A **pentagonal number** is a figurate number that extends the concept of triangular and square numbers to the pentagon, but, unlike the first two, the patterns involved in the construction of pentagonal numbers are notrotationally symmetrical. The *n*th pentagonal number *p*_{n} is the number of *distinct* dots in a pattern of dots consisting of the *outlines* of regular pentagons with sides up to n dots, when the pentagons are overlaid so that they share one vertex. For instance, the third one is formed from outlines comprising 1, 5 and 10 dots, but the 1, and 3 of the 5, coincide with 3 of the 10 – leaving 12 distinct dots, 10 in the form of a pentagon, and 2 inside.

*p*_{n} is given by the formula:

- $ p_n = \tfrac{3n^2-n}{2} $

for *n* ≥ 1. The first few pentagonal numbers are:
1, 5, 12, 22, 35, 51, 70, 92, 117, 145, 176, 210, 247, 287, 330,

376, 425, 477, 532, 590, 651, 715, 782, 852, 925, 1001, 1080, 1162, 1247, 1335, 1426, 1520, 1617, 1717, 1820, 1926, 2035, 2147, 2262, 2380, 2501, 2625, 2752, 2882, 3015, 3151, 3290, 3432, 3577, 3725, 3876, 4030, 4187... OEIS A{{{1}}}.

The *n*th pentagonal number is one third of the *3n-1*th triangular number.

**Generalized pentagonal numbers** are obtained from the formula given above, but with *n* taking values in the sequence 0, 1, −1, 2, −2, 3, −3, 4..., producing the sequence:

0, 1, 2, 5, 7, 12, 15, 22, 26, 35, 40, 51, 57, 70, 77, 92, 100, 117, 126, 145, 155, 176, 187, 210, 222, 247, 260, 287, 301, 330, 345, 376, 392, 425, 442, 477, 495, 532, 551, 590, 610, 651, 672, 715, 737, 782, 805, 852, 876, 925, 950, 1001, 1027, 1080, 1107, 1162, 1190, 1247, 1276, 1335... OEIS A{{{1}}}.

Generalized pentagonal numbers are important to Euler's theory of partitions, as expressed in his pentagonal number theorem.

The number of dots inside the outermost pentagon of a pattern forming a pentagonal number is itself a generalized pentagonal number.

Pentagonal numbers should not be confused with centered pentagonal numbers.

## Generalized pentagonal numbers and centered hexagonal numbersEdit

Generalized pentagonal numbers are closely related to centered hexagonal numbers. When the array corresponding to a centered hexagonal number is divided between its middle row and an adjacent row, it appears as the sum of two generalized pentagonal numbers, with the larger piece being a pentagonal number proper:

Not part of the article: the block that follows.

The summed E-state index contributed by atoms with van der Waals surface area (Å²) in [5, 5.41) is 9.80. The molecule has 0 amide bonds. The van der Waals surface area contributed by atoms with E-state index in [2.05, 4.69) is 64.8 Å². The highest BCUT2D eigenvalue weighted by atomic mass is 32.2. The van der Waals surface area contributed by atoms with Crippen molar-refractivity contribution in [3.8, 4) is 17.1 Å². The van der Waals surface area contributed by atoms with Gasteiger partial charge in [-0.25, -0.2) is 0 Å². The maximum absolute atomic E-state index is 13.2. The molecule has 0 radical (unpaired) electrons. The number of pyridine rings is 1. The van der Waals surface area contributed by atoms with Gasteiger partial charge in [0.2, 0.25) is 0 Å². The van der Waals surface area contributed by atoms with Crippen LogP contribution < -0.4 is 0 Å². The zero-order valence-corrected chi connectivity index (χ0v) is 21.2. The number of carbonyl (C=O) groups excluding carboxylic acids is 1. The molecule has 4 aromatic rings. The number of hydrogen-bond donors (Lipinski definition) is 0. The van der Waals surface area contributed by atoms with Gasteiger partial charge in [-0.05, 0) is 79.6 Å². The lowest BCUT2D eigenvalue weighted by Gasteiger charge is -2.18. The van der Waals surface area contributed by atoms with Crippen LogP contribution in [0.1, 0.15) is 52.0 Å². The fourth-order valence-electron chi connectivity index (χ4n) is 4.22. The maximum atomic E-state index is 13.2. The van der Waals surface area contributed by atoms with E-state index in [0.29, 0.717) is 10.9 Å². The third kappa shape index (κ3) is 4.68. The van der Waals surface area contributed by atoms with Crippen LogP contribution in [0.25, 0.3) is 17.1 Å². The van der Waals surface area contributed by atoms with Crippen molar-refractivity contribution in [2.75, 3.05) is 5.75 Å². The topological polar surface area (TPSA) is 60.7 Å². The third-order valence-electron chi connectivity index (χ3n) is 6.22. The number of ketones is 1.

1=1+0 | 7=5+2 | 19=12+7 | 37=22+15 | |||
---|---|---|---|---|---|---|

* | ** *** ** | *** **** ***** **** *** | **** ***** ****** ******* ****** ***** **** |

In general:

- $ 3n(n-1)+1 = \tfrac{1}{2}n(3n-1)+\tfrac{1}{2}(1-n)(3(1-n)-1) $

where both terms on the right are generalized pentagonal numbers and the first term is a pentagonal number proper (*n* ≥ 1). This division of centered hexagonal arrays gives generalized pentagonal numbers as trapezoidal arrays, which may be interpreted as Ferrers diagrams for their partition. In this way they can be used to prove the pentagonal number theorem referenced above.

## Tests for pentagonal numbersEdit

The simplest way to test whether a positive integer *x* is a (non-generalized) pentagonal number is by computing

- $ n = \frac{\sqrt{24x+1} + 1}{6}. $

The number *x* is pentagonal if and only if *n* is a natural number. In that case *x* is the *n*th pentagonal number.

### The perfect square testEdit

For generalized pentagonal numbers, it is sufficient to just check if

- $ 24x+1 $ is a perfect square.

For non-generalized pentagonal numbers, in addition to the perfect square test, it is also required to check if

- $ \sqrt{24x+1} \equiv 5 \mod 6 $

The mathematical properties of pentagonal numbers ensure that these tests are sufficient for proving or disproving the pentagonality of a number.^{[1]}

## Square pentagonal numbers Edit

A square pentagonal number is a pentagonal number that is also a perfect square.^{[2]}

The first few are:

0, 1, 9801, 94109401, 903638458801, 8676736387298001, 83314021887196947001, 799981229484128697805801, 7681419682192581869134354401, 73756990988431941623299373152801... (OEIS entry A036353)

## See alsoEdit

## SourcesEdit

- ↑ How do you determine if a number N is a Pentagonal Number?
- ↑ Weisstein, Eric W. "Pentagonal Square Number." From
*MathWorld*--A Wolfram Web Resource.